Gyms and membership agreements – what are your risks and how can you deal with them?
‘Unfair’ terms in gym membership agreements:
Gym membership contract documents must be carefully drafted to be considered ‘fair’ under the Australian Consumer Law, so that important terms can be enforced, and your business is protected against non-payment and other breach of contract. The membership agreement must be clear and concise, and there should be no confusion, uncertainty or doubt as to what the terms of the membership are. When deciding whether a term is unfair, the Court will consider transparency of the term within the contract, and how the term fits within the contract as a whole.
A term will be considered ‘unfair’ if it causes significant imbalance in the parties’ rights, if it is not reasonably necessary to protect a legitimate interest of the business, if it would cause significant detriment to the consumer and if it is contained in a standard-form contract (a pre-prepared contract that you use as a membership agreement for all members, where the terms and conditions are not open to negotiation.) If a term is found to be ‘unfair’, it will not be binding or enforceable, and your membership agreement will continue to operate without the unfair term (if possible).
Unfair term legislation protects consumers, and allows them or the Director of Consumer Affairs Victoria (CAV) to seek a declaration at VCAT that a term is unfair. An injunction may be sought preventing your gym from using the term in your membership agreements, and remedial orders may be ordered for any losses suffered due to the unfair term. CAV is likely to publicise the event by issuing media alerts and warnings, resulting in bad publicity for your business.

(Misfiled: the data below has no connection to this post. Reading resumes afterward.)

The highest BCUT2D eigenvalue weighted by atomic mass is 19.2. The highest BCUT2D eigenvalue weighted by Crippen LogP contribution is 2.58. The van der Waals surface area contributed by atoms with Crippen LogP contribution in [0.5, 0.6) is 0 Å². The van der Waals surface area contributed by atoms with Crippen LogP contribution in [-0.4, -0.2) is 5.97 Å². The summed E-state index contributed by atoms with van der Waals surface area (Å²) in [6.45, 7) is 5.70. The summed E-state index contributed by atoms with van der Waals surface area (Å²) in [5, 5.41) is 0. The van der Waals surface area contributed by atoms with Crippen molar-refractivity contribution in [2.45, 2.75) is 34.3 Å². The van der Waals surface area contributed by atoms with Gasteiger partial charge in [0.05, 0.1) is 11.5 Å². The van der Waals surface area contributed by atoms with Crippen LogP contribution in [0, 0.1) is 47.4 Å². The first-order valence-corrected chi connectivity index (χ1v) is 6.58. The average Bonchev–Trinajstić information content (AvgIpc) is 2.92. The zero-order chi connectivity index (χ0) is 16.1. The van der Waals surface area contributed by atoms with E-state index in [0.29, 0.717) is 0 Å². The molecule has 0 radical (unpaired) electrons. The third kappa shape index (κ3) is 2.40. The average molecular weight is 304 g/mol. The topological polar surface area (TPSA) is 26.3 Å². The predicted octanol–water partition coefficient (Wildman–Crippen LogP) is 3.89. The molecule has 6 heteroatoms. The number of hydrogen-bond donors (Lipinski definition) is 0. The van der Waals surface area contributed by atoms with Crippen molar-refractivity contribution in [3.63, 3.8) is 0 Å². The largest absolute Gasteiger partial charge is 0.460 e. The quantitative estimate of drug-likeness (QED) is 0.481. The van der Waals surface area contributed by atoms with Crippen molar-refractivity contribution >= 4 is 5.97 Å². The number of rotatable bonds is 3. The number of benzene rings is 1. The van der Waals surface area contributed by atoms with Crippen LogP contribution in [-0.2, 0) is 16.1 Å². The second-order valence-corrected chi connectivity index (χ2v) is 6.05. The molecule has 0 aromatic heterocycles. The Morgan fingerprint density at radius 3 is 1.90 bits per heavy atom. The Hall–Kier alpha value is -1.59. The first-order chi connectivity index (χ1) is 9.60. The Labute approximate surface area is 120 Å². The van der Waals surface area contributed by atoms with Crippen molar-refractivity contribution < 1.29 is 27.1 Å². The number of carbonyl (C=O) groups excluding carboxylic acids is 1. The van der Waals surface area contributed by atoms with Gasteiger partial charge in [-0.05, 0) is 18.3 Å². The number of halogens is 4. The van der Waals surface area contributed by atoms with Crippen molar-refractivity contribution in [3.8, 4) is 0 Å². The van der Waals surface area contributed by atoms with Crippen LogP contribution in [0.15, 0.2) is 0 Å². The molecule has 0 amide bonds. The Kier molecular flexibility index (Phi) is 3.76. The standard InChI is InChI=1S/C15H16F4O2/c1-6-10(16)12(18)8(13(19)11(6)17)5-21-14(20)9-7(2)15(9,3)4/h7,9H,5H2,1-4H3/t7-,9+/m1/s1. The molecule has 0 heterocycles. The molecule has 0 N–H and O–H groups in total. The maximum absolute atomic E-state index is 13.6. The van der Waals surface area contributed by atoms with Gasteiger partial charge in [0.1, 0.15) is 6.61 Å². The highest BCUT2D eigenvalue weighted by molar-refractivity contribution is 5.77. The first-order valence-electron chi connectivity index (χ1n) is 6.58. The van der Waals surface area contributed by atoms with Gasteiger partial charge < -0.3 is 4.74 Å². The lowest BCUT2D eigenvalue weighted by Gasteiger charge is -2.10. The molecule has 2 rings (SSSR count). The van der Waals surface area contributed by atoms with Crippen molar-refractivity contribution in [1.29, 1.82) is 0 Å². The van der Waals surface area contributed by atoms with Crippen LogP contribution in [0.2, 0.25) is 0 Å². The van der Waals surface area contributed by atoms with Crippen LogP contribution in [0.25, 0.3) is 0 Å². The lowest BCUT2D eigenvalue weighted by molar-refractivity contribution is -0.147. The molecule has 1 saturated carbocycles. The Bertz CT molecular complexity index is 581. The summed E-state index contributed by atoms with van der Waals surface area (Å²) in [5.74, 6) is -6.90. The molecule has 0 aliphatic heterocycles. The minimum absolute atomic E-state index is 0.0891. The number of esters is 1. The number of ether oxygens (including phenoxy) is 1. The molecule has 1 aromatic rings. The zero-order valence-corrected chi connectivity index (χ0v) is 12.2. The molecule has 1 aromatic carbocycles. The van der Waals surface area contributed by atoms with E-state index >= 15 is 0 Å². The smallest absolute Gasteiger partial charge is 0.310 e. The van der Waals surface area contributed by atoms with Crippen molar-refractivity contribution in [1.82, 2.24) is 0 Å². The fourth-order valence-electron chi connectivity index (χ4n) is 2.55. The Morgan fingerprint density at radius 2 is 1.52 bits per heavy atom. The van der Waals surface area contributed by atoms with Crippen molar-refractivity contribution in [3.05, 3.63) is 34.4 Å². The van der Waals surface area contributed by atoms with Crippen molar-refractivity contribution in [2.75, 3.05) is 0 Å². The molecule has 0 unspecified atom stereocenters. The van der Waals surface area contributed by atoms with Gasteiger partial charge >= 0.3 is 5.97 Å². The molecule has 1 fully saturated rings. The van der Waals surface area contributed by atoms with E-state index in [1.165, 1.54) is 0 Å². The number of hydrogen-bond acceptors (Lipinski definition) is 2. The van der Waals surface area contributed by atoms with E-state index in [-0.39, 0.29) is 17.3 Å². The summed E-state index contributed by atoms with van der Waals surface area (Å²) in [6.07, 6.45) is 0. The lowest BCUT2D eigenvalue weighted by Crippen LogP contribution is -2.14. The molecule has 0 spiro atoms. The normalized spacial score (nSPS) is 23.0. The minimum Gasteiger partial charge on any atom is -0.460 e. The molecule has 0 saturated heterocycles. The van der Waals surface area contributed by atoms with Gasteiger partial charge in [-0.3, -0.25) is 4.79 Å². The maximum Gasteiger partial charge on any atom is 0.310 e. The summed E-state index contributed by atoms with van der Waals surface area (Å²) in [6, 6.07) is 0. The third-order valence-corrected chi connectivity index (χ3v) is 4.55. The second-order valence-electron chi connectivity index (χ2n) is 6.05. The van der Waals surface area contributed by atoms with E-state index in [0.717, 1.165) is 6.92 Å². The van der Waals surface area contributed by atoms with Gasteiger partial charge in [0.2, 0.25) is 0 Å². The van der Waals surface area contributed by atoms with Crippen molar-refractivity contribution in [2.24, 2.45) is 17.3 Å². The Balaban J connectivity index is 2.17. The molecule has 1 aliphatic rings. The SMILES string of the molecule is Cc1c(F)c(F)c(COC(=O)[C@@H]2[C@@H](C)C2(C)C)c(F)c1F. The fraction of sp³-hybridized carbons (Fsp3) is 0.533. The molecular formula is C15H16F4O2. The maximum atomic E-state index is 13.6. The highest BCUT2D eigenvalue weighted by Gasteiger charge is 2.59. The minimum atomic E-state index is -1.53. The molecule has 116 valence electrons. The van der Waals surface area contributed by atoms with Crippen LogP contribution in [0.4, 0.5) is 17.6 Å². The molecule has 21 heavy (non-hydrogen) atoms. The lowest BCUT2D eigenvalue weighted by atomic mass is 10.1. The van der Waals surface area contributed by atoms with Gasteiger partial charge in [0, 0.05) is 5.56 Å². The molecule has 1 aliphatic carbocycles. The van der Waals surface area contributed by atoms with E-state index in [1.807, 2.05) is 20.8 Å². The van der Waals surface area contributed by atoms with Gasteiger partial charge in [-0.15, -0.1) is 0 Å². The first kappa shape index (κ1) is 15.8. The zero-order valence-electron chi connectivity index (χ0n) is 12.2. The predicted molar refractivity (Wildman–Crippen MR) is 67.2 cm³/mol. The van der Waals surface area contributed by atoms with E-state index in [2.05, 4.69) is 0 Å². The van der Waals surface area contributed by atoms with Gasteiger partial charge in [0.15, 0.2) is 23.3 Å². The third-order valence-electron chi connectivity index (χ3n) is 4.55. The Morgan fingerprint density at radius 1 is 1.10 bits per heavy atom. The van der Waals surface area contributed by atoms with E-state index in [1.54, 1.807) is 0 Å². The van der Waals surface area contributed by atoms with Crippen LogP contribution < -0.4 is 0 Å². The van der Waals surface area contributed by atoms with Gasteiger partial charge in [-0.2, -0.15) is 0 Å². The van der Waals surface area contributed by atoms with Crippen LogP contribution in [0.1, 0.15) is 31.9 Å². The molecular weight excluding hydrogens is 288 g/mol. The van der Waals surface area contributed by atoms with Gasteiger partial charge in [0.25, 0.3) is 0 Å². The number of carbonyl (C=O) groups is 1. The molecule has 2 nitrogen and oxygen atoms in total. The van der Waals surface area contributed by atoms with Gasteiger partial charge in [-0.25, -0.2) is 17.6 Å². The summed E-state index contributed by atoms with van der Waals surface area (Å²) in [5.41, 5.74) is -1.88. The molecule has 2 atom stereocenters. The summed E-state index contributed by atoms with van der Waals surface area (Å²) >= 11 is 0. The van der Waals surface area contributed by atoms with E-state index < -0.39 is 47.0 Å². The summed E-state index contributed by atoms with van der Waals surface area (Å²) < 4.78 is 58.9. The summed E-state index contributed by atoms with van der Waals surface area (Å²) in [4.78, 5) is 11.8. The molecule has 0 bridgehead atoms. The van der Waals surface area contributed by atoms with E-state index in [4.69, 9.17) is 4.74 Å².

How to ensure your contract terms are considered ‘fair’, whilst also protecting your business against non-payment of membership fees and other breach of contract:
Review your standard-form membership agreement, and amend or remove any unfair terms from your contract. If you are uncertain about possible fairness of any term/s, seek legal advice so that you are confident your conditions can be enforced if necessary, and to avoid costly legal battles.
Ensure your contract includes a cooling-off period for membership agreements that continue for more than three months. The cooling-off period must be at least 48 hours, and if a client decides to cancel their membership you may charge a guest fee if they have used the gym in that time, and/or an administration fee of either $75 or 10% of the membership fee, whichever is less. You should require the cancellation is in writing. Set these details out clearly in your membership agreement.
The cancellation policy must be fair, clear, and flagged as an important term in the membership agreement so that the member is encouraged to take notice. If a member wants to cancel their membership, you may charge a fee, and you may require written cancellation – but you cannot require that a specific cancellation form is to be used (although you may provide one as an option). Cancellation must be available even if the member has outstanding fees owing, these moneys may be pursued once the contract is terminated. Cancellation must become effective upon receiving the member’s written notice allowing for a reasonable notification period. If the cancellation is occurring within the member’s minimum term of the contract, you cannot require a payout of the entire contract, or even 50%. The fee charged for cancellation must be a genuine pre-estimate of your provider costs for early cancellation.
Cancellation by you for breach of contract by member: